(SOUND: BARKING and HOWLING)
In Squaw Valley between steep cliffs, A line of dogs comes tearing into camp. Griffith Linen and his mom are in the sled.
"This was awesome, and I am going to grow up and do this some time. This was like the awesomest thing."
Wilderness Adventures Dog Sled Tours is owned by Brian Maas.
"Should I get in here?"
We went for a ride and talked.
He's carrying on a long tradition. One of the first races in the lower 48 was held in this area 100 years ago. It became one of the most popular in the nation, but they stopped 15 years ago. There just wasn't enough snow any more. This month Mushers tried to revive the race at a higher elevation. Maas was looking forward to it.
"They are the athletes, I am basically the trainer the coach the vet, they are the real athletes that are doing it, it is all up to them. So definitely the strategy on how you place your dogs."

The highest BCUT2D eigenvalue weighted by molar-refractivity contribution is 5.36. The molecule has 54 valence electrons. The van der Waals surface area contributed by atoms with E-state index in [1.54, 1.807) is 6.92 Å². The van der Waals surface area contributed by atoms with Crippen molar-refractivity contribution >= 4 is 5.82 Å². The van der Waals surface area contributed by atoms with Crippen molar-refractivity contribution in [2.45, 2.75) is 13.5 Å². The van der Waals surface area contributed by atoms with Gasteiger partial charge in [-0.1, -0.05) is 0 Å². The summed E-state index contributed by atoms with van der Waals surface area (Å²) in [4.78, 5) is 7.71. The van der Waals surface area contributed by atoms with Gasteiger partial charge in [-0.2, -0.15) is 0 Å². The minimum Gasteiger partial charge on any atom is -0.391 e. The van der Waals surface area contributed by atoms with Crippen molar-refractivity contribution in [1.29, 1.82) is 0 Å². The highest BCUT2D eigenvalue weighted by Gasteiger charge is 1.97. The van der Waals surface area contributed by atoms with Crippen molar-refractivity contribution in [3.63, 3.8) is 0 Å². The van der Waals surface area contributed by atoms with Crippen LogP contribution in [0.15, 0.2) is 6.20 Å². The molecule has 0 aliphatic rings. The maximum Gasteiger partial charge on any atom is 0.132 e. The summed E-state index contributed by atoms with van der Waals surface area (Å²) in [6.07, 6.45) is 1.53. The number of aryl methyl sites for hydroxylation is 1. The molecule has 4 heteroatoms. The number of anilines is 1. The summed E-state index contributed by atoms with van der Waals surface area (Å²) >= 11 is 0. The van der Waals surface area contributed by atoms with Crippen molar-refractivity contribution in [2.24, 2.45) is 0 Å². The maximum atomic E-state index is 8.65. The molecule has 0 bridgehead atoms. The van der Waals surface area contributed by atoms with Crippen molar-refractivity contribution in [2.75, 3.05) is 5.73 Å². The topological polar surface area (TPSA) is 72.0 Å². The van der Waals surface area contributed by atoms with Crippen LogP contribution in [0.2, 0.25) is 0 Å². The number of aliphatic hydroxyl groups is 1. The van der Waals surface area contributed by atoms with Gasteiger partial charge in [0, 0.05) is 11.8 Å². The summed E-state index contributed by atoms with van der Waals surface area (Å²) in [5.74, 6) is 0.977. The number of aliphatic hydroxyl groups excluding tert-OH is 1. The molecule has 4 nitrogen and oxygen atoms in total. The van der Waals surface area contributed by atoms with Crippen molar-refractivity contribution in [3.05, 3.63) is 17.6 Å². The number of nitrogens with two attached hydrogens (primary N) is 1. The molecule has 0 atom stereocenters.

But the race was cancelled. Again, not enough snow. National Weather Service data shows the average snow pack in Tahoe City in the first week in March has dropped by nearly half from 100 years ago. Sam Applebaum is one of Maas' drivers.
"It is nerve racking when your job and your livelihood is predicated upon the weather and when the weather is increasingly temperamental and unable to be predicted."
Its a recent trend. The International Sled Dog Racing Association says lack of snow has doubled cancellation rates nation-wide this year and over the past 10 years its been as high as 40 percent.